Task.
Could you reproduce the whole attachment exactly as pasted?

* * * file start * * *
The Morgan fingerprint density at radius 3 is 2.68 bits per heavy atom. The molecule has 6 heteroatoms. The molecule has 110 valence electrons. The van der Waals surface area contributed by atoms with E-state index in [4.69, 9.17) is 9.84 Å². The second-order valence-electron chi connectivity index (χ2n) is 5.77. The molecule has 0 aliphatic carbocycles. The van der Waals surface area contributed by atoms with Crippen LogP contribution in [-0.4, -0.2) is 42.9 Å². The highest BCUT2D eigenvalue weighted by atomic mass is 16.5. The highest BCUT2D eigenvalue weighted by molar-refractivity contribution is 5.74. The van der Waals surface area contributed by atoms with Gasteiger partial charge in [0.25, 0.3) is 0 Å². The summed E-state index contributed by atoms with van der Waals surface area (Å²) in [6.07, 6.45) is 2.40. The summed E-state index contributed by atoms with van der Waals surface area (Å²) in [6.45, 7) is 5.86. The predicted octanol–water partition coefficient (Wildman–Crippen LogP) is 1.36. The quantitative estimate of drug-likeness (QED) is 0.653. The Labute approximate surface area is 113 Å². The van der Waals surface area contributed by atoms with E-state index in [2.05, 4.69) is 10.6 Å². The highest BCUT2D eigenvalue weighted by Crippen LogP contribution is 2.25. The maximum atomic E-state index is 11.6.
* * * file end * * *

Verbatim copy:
The Morgan fingerprint density at radius 3 is 2.68 bits per heavy atom. The molecule has 6 heteroatoms. The molecule has 110 valence electrons. The van der Waals surface area contributed by atoms with E-state index in [4.69, 9.17) is 9.84 Å². The second-order valence-electron chi connectivity index (χ2n) is 5.77. The molecule has 0 aliphatic carbocycles. The van der Waals surface area contributed by atoms with Crippen LogP contribution in [-0.4, -0.2) is 42.9 Å². The highest BCUT2D eigenvalue weighted by atomic mass is 16.5. The highest BCUT2D eigenvalue weighted by molar-refractivity contribution is 5.74. The van der Waals surface area contributed by atoms with Gasteiger partial charge in [0.25, 0.3) is 0 Å². The summed E-state index contributed by atoms with van der Waals surface area (Å²) in [6.07, 6.45) is 2.40. The summed E-state index contributed by atoms with van der Waals surface area (Å²) in [6.45, 7) is 5.86. The predicted octanol–water partition coefficient (Wildman–Crippen LogP) is 1.36. The quantitative estimate of drug-likeness (QED) is 0.653. The Labute approximate surface area is 113 Å². The van der Waals surface area contributed by atoms with E-state index in [2.05, 4.69) is 10.6 Å². The highest BCUT2D eigenvalue weighted by Crippen LogP contribution is 2.25. The maximum atomic E-state index is 11.6.